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Strange Rites by Tara Isabella Burton 


A journey through the new, spiritually aware anti-religions that deny the existence of God


Strange RitesStrange Rites - New Religions for a Godless World
By Tara Isabella Burton
PublicAffairs 
ISBN: 978-1541762534
Reviewed by Terry Young

 
Most of us sense new forces sweeping the globe, anti-religions that deny the existence of God, yet are spiritually aware and active. These secular faiths are the subject of Tara Isabella Burton’s recent book. Although she focuses on the US, what she describes is reasonably familiar globally.

For Tara, a religion has four characteristics. Give or take a little precision in the definitions, they are:

  • Meaning: it provides a transcending narrative of the world now and how it must change.
  • Purpose: it provides direction and transcendent experiences for the convert.
  • Community: it provides environments where adherents may meet and practice.
  • Ritual: it provides behavioural structures to frame the transcendent experiences on offer.


Just as the printing press was the midwife to Protestant Christianity and privatised the way people found and checked revealed truth, Tara argues that the internet is birthing secular religions, providing the content, connections and environments through which they exist.

After a spot of history to get us into the secular faiths theme park, she takes us on the rides: fandom, wellness, today’s occult, and sexual utopia, before focusing on two movements we are all aware of: social justice warriors and the new traditionalists ranged against them. On the whole, the tone is descriptive – for instance, what you can see from the top of the wellness rollercoaster – and usually free of judgement: Tara is the tour guide, not the forensic accountant.

Of course, Tara has exercised judgement in pulling the themes together in the way she has, and the swathes of territory through which you pass leave you reliant on that judgement to some extent. You may also have to depend upon her take with the jargon that is inescapable on this topic, including a piece that comes with the admonition not to google it! My approach to sensing an author’s position when they talk about things I know little about is to find the places where I know a little more, and apart from wondering if she has been a little harsh on Jonathan Edwards, I found myself content to go with her flow.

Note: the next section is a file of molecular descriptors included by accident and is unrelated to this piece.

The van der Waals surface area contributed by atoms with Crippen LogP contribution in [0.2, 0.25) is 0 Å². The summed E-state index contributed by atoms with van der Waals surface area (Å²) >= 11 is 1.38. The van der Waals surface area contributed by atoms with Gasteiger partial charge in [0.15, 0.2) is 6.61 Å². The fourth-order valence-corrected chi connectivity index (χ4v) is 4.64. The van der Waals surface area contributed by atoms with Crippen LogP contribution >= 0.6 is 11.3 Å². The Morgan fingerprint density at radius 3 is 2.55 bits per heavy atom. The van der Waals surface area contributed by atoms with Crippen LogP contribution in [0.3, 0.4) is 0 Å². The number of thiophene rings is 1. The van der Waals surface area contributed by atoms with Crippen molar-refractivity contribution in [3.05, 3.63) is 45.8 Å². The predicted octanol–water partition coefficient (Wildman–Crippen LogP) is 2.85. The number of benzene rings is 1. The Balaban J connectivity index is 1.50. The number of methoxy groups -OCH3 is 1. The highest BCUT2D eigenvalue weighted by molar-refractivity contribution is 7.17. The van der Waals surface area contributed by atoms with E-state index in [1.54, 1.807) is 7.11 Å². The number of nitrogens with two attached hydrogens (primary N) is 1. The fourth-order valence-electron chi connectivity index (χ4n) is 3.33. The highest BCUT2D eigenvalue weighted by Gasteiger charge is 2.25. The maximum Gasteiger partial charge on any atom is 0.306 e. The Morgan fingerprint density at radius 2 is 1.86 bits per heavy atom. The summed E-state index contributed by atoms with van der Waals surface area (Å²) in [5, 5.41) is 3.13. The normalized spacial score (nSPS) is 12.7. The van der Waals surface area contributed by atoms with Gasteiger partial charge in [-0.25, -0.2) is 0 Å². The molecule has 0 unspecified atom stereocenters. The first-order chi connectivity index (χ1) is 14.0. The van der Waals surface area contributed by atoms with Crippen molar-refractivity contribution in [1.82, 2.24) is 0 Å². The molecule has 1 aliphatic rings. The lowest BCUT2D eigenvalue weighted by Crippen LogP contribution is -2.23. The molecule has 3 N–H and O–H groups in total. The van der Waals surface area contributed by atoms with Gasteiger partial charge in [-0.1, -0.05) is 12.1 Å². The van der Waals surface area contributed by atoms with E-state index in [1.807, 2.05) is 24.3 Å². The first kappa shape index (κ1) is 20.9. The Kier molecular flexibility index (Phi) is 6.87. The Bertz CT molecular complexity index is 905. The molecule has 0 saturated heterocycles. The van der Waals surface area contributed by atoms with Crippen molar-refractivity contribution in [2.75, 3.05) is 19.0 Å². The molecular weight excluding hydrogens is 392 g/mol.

It reminded me of Jonathan Aitken’s The Young Meteors which introduces 1960s London, with chapters on art, fashion, politics, and even crime. Instead of interviewing the principals as Jonathan did, Tara picks through what they have blogged, said, tweeted or written. That said, they have both sampled some of the wares. When I first read Jonathan, the soundtrack in my head was of an overheated Pathé News announcer; with Tara I hear a more reflective voice. But a sense of curiosity, of spectacle, of wonder even, pervades both.

Apart from its sweeping ambition in corralling politics, religion, work, hobbies, health and social attitudes into a coherent narrative, I liked the book’s historical reviews. None of this is quite as new as we think and some of it goes back a surprisingly long way. However, Tara believes that something different is now afoot and that the new movements are different: pendulums that have swung back and forth for centuries have hit something and are stuck in a new place. Whether she is right here or whether right-wing atavists are more dangerous than social justice warriors (one of her few departures into clear judgement), only time will tell.

My takeaways were, first, the anger around secular faith. The redemption story always involves cleansing ourselves, sometimes in our own sweat, usually in other people’s tears. In anger, something somewhere has to be torn down: its high priests and adherents torn apart for us to be made whole. In a sense, these faiths have captured a violence and destruction that is at the heart of redemption and that embarrasses most Christians, but their motivational anger and their compulsion to direct it against others is sad. So, there is a redemption theology, and it is almost right in places.

Second, I was impressed by the enduring need for meaning and purpose and by the way that secular faiths claim to meet them. When I was a student engaging with the big metaphysical questions, my problem with atheism was that if everything came by accident, then not only does nothing really matter, there is no possible way that it can matter. Until I came across Paul Erdos (The man who loved only numbers) a couple of decades later, I found nobody who even tried to live as though life didn’t matter: everyone chose to dress, eat and argue as though it did (and even Erdos’ escape from convention was trashed by his wonderful commitment to doing meaningful maths). The transcendent leap from what is to what might be still needs something like faith. And there is a theology that is almost right in all this, too.

I found myself wondering what sort of faith Tara has. Elsewhere, she describes a journey which once led her to being the most conservative goth she knew and the most liberal theologian at the same time, before finally coming home as a Christian.

If you long that more of the secularly religious should come home, too, this is probably a book you can’t dodge.
 

Professor Terry Young is an author and member of a Baptist church. He set up Datchet Consulting which combines his experience in industry and academia



 
Baptist Times, 24/09/2021
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